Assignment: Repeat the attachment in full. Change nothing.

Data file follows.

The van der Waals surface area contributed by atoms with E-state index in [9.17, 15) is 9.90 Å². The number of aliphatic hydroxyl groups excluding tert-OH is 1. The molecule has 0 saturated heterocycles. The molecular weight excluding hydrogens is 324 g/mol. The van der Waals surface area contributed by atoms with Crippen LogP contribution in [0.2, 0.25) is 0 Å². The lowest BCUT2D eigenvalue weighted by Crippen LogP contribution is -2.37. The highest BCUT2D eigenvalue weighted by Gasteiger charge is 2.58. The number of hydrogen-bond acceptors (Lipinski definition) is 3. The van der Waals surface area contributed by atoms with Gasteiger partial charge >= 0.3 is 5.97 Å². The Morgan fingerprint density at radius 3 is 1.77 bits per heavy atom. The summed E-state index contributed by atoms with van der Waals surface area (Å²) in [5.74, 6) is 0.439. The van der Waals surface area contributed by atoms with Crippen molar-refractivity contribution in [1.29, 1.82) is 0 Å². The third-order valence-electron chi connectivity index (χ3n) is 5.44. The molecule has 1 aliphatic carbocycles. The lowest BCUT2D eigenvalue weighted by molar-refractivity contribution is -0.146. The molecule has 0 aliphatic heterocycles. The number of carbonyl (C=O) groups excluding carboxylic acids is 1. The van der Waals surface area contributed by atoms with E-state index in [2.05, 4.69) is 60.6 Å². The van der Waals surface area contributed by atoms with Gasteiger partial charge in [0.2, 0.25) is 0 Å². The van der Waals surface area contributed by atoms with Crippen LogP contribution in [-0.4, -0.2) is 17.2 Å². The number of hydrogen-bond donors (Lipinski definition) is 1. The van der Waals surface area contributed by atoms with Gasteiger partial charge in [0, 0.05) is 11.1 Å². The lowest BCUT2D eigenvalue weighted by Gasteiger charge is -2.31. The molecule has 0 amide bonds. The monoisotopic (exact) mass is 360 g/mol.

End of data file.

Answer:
The van der Waals surface area contributed by atoms with E-state index in [9.17, 15) is 9.90 Å². The number of aliphatic hydroxyl groups excluding tert-OH is 1. The molecule has 0 saturated heterocycles. The molecular weight excluding hydrogens is 324 g/mol. The van der Waals surface area contributed by atoms with Crippen LogP contribution in [0.2, 0.25) is 0 Å². The lowest BCUT2D eigenvalue weighted by Crippen LogP contribution is -2.37. The highest BCUT2D eigenvalue weighted by Gasteiger charge is 2.58. The number of hydrogen-bond acceptors (Lipinski definition) is 3. The van der Waals surface area contributed by atoms with Gasteiger partial charge >= 0.3 is 5.97 Å². The Morgan fingerprint density at radius 3 is 1.77 bits per heavy atom. The summed E-state index contributed by atoms with van der Waals surface area (Å²) in [5.74, 6) is 0.439. The van der Waals surface area contributed by atoms with Crippen molar-refractivity contribution in [1.29, 1.82) is 0 Å². The third-order valence-electron chi connectivity index (χ3n) is 5.44. The molecule has 1 aliphatic carbocycles. The lowest BCUT2D eigenvalue weighted by molar-refractivity contribution is -0.146. The molecule has 0 aliphatic heterocycles. The number of carbonyl (C=O) groups excluding carboxylic acids is 1. The van der Waals surface area contributed by atoms with E-state index in [2.05, 4.69) is 60.6 Å². The van der Waals surface area contributed by atoms with Gasteiger partial charge in [0.2, 0.25) is 0 Å². The van der Waals surface area contributed by atoms with Crippen LogP contribution in [-0.4, -0.2) is 17.2 Å². The number of hydrogen-bond donors (Lipinski definition) is 1. The van der Waals surface area contributed by atoms with Gasteiger partial charge in [0, 0.05) is 11.1 Å². The lowest BCUT2D eigenvalue weighted by Gasteiger charge is -2.31. The molecule has 0 amide bonds. The monoisotopic (exact) mass is 360 g/mol.